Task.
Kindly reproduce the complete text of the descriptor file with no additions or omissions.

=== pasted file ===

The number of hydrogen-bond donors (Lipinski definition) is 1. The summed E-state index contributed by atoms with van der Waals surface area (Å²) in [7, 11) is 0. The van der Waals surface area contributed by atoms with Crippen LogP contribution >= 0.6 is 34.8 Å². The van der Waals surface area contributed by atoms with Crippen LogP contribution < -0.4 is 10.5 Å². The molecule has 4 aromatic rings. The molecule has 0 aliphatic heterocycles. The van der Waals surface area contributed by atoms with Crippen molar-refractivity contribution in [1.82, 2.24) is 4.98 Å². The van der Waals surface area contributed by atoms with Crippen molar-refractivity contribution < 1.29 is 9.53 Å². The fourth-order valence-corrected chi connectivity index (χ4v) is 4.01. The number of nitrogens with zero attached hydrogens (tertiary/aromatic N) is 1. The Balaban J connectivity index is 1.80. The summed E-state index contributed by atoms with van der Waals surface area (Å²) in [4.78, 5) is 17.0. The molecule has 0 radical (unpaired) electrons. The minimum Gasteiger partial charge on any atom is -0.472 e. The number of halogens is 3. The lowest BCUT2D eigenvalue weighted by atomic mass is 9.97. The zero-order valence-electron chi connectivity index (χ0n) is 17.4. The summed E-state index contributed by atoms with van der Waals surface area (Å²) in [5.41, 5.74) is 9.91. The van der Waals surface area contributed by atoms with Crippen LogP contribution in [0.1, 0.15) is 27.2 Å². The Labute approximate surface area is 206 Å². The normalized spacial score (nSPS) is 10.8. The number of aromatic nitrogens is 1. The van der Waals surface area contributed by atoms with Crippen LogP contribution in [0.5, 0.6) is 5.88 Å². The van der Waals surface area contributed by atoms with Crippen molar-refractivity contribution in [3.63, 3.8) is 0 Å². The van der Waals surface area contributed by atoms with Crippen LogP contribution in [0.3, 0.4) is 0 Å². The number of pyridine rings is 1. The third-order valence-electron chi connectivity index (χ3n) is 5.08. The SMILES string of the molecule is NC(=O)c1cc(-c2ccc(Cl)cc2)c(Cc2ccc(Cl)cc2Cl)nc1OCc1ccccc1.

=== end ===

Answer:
The number of hydrogen-bond donors (Lipinski definition) is 1. The summed E-state index contributed by atoms with van der Waals surface area (Å²) in [7, 11) is 0. The van der Waals surface area contributed by atoms with Crippen LogP contribution >= 0.6 is 34.8 Å². The van der Waals surface area contributed by atoms with Crippen LogP contribution < -0.4 is 10.5 Å². The molecule has 4 aromatic rings. The molecule has 0 aliphatic heterocycles. The van der Waals surface area contributed by atoms with Crippen molar-refractivity contribution in [1.82, 2.24) is 4.98 Å². The van der Waals surface area contributed by atoms with Crippen molar-refractivity contribution < 1.29 is 9.53 Å². The fourth-order valence-corrected chi connectivity index (χ4v) is 4.01. The number of nitrogens with zero attached hydrogens (tertiary/aromatic N) is 1. The Balaban J connectivity index is 1.80. The summed E-state index contributed by atoms with van der Waals surface area (Å²) in [4.78, 5) is 17.0. The molecule has 0 radical (unpaired) electrons. The minimum Gasteiger partial charge on any atom is -0.472 e. The number of halogens is 3. The lowest BCUT2D eigenvalue weighted by atomic mass is 9.97. The zero-order valence-electron chi connectivity index (χ0n) is 17.4. The summed E-state index contributed by atoms with van der Waals surface area (Å²) in [5.41, 5.74) is 9.91. The van der Waals surface area contributed by atoms with Crippen LogP contribution in [0.1, 0.15) is 27.2 Å². The Labute approximate surface area is 206 Å². The normalized spacial score (nSPS) is 10.8. The number of aromatic nitrogens is 1. The van der Waals surface area contributed by atoms with Crippen LogP contribution in [0.5, 0.6) is 5.88 Å². The van der Waals surface area contributed by atoms with Crippen molar-refractivity contribution in [3.63, 3.8) is 0 Å². The van der Waals surface area contributed by atoms with Crippen LogP contribution in [0.3, 0.4) is 0 Å². The number of pyridine rings is 1. The third-order valence-electron chi connectivity index (χ3n) is 5.08. The SMILES string of the molecule is NC(=O)c1cc(-c2ccc(Cl)cc2)c(Cc2ccc(Cl)cc2Cl)nc1OCc1ccccc1.